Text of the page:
‘I hate Women. They get on my Nerves’ : Dorothy Parker’s Poetry of Female Sympathy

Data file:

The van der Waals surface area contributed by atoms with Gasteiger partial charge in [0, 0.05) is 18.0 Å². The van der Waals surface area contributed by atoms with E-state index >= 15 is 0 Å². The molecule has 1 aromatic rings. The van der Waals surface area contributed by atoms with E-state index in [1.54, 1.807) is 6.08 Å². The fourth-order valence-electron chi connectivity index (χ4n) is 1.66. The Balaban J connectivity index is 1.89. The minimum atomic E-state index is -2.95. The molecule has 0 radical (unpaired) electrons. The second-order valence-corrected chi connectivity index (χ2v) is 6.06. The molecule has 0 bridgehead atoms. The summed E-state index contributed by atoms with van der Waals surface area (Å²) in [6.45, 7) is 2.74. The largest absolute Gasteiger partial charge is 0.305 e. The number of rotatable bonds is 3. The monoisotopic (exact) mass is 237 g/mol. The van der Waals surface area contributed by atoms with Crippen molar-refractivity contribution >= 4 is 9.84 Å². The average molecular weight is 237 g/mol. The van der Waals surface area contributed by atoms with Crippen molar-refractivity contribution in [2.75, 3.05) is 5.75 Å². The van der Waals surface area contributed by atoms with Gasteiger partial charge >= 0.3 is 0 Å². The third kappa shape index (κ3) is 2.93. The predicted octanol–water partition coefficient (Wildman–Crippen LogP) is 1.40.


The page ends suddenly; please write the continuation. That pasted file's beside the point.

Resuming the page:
In her poetry, Dorothy Parker uses parody as a literary device to detect and denounce gender inequalities and sexist prejudices in New York during the early twentieth century. Despite the pressures of popular magazine culture on women, and her amusing jabs at her own sex in presumed complicity with the prevailing patriarchal ideology, Parker laughs last because her parodic verses, intertwining humor and faultfinding, are not only intended to entertain her male readers, but also to build a virtual village of female sympathy within a hostile male New York. She encourages sisterly bonding and welcomes real women, who are misrepresented by compulsory feminine images of happy domesticity or deviant sexual availability. Her poems offer her secret female addressees weapons of survival to live beyond their submission to male authority and repressive stereotypes of femininity.
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